system-wide basis, use:

pthread_attr_init(&attr); /* initialize attr with default */
/* attributes */
pthread_attr_setscope(&attr, PTHREAD_SCOPE_SYSTEM);
/* system-wide contention */
pthread_create(&tid, &attr, start_func, arg);

To customize the attributes for POSIX threads, see pthread_attr_init(3C).

A new thread created with pthread_create() uses the stack specified by
the stackaddr attribute, and the stack continues for the number of bytes
specified by the stacksize attribute. By default, the stack size is 1
megabyte for 32-bit processes and 2 megabyte for 64-bit processes (see
pthread_attr_setstacksize(3C)). If the default is used for both the
stackaddr and stacksize attributes, pthread_create() creates a stack for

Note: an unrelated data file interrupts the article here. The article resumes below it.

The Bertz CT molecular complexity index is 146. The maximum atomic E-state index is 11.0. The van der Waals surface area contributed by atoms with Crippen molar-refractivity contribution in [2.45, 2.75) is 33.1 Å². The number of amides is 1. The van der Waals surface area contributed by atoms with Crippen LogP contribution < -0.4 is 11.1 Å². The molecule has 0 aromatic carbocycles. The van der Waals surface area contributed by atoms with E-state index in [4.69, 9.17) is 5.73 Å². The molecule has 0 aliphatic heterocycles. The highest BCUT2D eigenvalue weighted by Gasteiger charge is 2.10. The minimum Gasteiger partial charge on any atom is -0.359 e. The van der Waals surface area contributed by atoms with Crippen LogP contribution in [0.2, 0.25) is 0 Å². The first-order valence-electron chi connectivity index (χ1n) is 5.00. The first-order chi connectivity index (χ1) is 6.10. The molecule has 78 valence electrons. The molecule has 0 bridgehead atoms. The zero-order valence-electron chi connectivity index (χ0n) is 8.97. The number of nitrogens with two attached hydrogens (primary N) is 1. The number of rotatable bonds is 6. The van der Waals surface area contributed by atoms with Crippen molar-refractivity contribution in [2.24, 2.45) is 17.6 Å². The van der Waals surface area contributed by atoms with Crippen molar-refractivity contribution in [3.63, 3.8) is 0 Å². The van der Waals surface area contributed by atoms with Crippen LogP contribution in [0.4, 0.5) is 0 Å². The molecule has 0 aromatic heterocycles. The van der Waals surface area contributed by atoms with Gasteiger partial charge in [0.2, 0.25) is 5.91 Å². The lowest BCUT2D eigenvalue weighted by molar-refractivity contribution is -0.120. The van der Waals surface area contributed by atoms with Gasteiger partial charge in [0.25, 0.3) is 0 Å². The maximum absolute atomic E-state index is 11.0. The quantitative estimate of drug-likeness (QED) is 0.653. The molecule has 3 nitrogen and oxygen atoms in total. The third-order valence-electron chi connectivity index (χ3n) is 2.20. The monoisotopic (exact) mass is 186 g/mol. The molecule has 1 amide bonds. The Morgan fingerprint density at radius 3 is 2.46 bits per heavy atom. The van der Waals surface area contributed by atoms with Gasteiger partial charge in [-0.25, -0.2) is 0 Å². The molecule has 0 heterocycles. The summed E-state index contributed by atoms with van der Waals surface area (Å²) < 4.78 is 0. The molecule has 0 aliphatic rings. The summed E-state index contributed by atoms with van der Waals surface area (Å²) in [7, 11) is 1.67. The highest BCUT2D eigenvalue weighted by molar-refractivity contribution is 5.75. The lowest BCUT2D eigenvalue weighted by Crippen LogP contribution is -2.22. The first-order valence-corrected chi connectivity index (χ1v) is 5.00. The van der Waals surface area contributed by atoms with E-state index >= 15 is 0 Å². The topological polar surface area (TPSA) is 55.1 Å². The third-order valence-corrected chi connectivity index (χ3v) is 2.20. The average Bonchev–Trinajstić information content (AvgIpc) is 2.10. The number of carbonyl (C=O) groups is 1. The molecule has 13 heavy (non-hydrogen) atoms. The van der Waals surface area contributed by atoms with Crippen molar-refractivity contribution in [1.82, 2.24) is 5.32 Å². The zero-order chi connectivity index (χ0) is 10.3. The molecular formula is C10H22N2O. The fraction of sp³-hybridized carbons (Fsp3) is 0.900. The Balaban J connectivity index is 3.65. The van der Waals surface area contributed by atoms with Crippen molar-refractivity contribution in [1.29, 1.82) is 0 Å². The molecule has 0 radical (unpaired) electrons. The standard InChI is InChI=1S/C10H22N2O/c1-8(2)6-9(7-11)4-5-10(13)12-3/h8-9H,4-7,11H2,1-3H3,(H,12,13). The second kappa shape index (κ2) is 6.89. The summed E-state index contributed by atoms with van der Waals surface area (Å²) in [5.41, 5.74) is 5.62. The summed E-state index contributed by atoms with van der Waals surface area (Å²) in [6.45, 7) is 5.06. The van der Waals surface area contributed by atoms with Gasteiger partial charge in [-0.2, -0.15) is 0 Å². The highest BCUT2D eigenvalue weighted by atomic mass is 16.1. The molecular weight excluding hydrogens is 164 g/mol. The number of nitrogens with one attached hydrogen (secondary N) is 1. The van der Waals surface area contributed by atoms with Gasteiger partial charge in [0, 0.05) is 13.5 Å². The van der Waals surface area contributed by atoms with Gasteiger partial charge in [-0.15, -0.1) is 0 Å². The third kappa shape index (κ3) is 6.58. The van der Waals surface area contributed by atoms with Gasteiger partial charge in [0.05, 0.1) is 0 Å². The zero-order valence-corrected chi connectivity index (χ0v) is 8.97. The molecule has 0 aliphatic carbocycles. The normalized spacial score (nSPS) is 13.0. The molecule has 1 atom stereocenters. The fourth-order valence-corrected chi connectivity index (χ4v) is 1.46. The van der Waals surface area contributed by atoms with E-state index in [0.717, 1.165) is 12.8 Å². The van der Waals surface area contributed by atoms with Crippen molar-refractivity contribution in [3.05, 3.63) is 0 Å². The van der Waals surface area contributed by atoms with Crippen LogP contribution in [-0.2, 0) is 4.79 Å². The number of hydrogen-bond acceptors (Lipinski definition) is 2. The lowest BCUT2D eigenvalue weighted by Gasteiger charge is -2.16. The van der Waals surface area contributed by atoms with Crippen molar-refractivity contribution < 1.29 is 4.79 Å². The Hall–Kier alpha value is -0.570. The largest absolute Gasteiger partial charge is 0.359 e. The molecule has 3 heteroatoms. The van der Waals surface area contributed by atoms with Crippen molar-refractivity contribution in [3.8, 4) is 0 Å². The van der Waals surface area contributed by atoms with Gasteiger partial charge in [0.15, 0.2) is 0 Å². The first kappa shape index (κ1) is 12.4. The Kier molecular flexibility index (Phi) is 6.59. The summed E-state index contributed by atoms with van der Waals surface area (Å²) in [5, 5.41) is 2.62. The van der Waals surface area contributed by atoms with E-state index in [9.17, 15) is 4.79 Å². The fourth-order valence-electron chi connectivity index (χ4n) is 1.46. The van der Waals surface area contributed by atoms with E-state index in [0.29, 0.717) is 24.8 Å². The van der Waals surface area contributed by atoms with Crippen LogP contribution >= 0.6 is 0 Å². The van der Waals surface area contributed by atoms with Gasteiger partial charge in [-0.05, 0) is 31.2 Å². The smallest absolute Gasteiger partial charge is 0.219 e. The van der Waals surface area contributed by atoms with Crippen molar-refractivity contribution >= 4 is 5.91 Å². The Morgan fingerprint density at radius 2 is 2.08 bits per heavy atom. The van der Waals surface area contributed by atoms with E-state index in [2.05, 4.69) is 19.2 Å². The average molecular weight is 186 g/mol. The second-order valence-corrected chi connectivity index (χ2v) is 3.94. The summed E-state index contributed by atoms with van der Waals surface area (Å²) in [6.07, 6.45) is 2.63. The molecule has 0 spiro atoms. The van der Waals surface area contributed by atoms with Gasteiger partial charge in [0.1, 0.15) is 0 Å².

the new thread with at least 1 megabyte for 32-bit processes and 2
megabyte for 64-bit processes. (For customizing stack sizes, see NOTES).

If pthread_create() fails, no new thread is created and the contents of
the location referenced by thread are undefined.


If successful, the pthread_create() function returns 0. Otherwise, an
error number is returned to indicate the error.


The pthread_create() function will fail if:

The system lacked the necessary resources to create another
thread, or the system-imposed limit on the total number of
threads in a process PTHREAD_THREADS_MAX would be exceeded.

The value specified by attr is invalid.

The caller does not have appropriate permission to set the
required scheduling parameters or scheduling policy.


Example 1: Example of concurrency with multithreading

The following is an example of concurrency with multithreading. Since
POSIX threads and Solaris threads are fully compatible even within the
same process, this example uses pthread_create() if you execute a.out 0,